Roadmaps and R1

Is there even a roadmap about 3D acceleration? More so, is there even a general roadmap for R1 (not Bugzilla, we all know it’s arbitrary)?

These questions pop-up every now and then, my request to the core them is to put up a roadmap on the website, and update on the monthly reports.


Not sure what you mean. What is a non-arbitrary roadmap? Aren’t decision of “this goes in R1” or “this does not go in R1” always somewhat arbitrary?

Not that I know of. It’s up to the developers working on it (I think currently there are none? unless someone has been secretly making progress on it without telling anyone) or the people willing to hire someone to do it to figure out what their plan is, I think? Otherwise we can talk and talk about it, but if no code is being written, it isn’t very helpful.

You can find a lot of discussion in the forum and mailing lists about different approaches and prototypes. All options are still on the table. Throw away all our drivers and import Linux ones with a compatibility layer. Keep our native modesetting drivers and port only the userspace parts from Linux. Maybe Mesa, maybe Vulkan. Maybe just throw away the whole kernel and run our userspace on Linux. Maybe use old Voodoo cards from the 1990s and port Glide, just to say “yes, we do have 3D” and pretend it’s done without putting so much hard work and without providing anything useful. Probably a thousand other ways that I didn’t think about.

The person doing the work largely decides how it gets done. Others can disagree as much as they want, if they don’t write the code the way it should be done, the solution that exists will win.


I don’t think it really corresponds to a fully-usable OS in today’s environment, which R1 today aims for. There is still a lot of work to do and things to accomplish (3D acceleration being one of them). That’s why the roadmap has to evolve, and targets need to be set in order for it to be realistic.

Honest question, who can really say when Haiku is R1 ready? Who will make the call? Like, “okay, now we can provide a decent stable version of this operating system now”.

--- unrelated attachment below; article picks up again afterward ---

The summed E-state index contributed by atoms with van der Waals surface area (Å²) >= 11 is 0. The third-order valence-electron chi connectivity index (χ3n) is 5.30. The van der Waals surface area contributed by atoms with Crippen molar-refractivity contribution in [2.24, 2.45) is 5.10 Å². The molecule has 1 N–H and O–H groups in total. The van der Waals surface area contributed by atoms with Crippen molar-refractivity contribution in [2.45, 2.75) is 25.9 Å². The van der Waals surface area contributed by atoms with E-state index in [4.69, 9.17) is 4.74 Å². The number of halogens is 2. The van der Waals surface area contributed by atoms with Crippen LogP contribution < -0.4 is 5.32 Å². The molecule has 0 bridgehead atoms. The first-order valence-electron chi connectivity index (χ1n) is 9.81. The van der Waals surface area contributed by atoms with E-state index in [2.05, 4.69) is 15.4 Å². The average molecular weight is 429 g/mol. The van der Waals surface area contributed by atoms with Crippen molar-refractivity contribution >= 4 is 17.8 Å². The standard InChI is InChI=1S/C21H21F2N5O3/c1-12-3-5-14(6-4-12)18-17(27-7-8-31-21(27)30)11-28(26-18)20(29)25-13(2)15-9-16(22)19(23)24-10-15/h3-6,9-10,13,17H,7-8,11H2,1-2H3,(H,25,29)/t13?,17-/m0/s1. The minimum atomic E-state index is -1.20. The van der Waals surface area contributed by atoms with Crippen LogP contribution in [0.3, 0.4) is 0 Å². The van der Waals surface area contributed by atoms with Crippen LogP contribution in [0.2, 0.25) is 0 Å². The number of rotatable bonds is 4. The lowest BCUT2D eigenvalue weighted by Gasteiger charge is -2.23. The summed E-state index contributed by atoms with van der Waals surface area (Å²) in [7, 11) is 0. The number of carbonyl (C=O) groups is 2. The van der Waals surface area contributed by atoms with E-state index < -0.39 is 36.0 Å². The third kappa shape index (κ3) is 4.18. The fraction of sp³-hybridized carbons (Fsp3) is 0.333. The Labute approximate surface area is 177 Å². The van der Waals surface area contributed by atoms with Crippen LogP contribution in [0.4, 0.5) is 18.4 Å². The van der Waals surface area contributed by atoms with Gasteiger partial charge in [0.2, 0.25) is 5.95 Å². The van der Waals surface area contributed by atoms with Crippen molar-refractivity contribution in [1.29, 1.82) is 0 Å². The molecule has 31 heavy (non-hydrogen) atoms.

I hate to bring such topics up, but the general blur on top of the project is making me uncomfortable. I know the project endured all this time, but will it stay in a purgatory (beta) indefinitely?

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It’ll be ready when the community thinks it is.

I don’t think it’s possible to be more specific than that. Obviously people have differing standards about what “ready” means, but within the community at large, there do seem to be general consensuses that emerge if you look at it as a whole.

I can tell you for certain that Haiku’s general usability is exponentially above where it was when I first started contributing back in 2012, and the difference even since the last beta release is notable. We need to just get the regressions fixed and get beta5 out, and then keep burning down the bug list for R1…


Ew. No.


Even from 2019 I can tell. Haiku is definitely rock-solid once you get the right hardware. However, there are three big blockers from my point of view.

  • Data safety; we need a rock solid file system that won’t trash people’s data and their brand new SSD with erroneous writes. Plus, some sort tight-coupled disc encryption that will keep people’s data safe. Add some sort of sandboxing into the mix.

  • Hardware acceleration, it is no good when people cannot simply make use of their shiny hardware. I would also love a composited interface that gives a smooth and solid UI feel.

  • Efficient and rock-solid web browsing. Preferably WebKit with tight system integration, or improved Qt compatibility with Falkon as stopgap. But I think as above bullet point is fixed, the WebKit integration will greatly improve to a point which will make using Web+ a pleasure. The application itself needs a lot of work though.

This is my humble two cents about what a ready Haiku would look like. Anything less than this does would still be beta for me.